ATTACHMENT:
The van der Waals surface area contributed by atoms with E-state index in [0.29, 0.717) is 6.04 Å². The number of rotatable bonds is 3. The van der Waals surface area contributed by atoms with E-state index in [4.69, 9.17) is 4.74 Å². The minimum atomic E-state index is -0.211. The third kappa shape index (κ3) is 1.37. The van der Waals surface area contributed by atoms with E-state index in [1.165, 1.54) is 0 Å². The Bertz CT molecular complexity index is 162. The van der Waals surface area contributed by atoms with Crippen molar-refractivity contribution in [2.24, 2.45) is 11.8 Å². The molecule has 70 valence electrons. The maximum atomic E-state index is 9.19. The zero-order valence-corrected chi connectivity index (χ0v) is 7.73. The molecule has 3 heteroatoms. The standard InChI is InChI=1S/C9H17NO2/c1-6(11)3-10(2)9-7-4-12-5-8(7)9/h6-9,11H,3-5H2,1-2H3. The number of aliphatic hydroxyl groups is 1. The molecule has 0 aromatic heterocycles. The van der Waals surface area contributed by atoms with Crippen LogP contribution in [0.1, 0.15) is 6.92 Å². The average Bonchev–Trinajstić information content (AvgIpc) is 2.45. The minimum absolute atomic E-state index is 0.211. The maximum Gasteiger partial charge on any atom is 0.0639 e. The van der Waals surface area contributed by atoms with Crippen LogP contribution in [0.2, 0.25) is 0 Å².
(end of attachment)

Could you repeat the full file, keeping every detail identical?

The van der Waals surface area contributed by atoms with E-state index in [0.29, 0.717) is 6.04 Å². The number of rotatable bonds is 3. The van der Waals surface area contributed by atoms with E-state index in [4.69, 9.17) is 4.74 Å². The minimum atomic E-state index is -0.211. The third kappa shape index (κ3) is 1.37. The van der Waals surface area contributed by atoms with E-state index in [1.165, 1.54) is 0 Å². The Bertz CT molecular complexity index is 162. The van der Waals surface area contributed by atoms with Crippen molar-refractivity contribution in [2.24, 2.45) is 11.8 Å². The molecule has 70 valence electrons. The maximum atomic E-state index is 9.19. The zero-order valence-corrected chi connectivity index (χ0v) is 7.73. The molecule has 3 heteroatoms. The standard InChI is InChI=1S/C9H17NO2/c1-6(11)3-10(2)9-7-4-12-5-8(7)9/h6-9,11H,3-5H2,1-2H3. The number of aliphatic hydroxyl groups is 1. The molecule has 0 aromatic heterocycles. The van der Waals surface area contributed by atoms with Crippen LogP contribution in [0.1, 0.15) is 6.92 Å². The average Bonchev–Trinajstić information content (AvgIpc) is 2.45. The minimum absolute atomic E-state index is 0.211. The maximum Gasteiger partial charge on any atom is 0.0639 e. The van der Waals surface area contributed by atoms with Crippen LogP contribution in [0.2, 0.25) is 0 Å².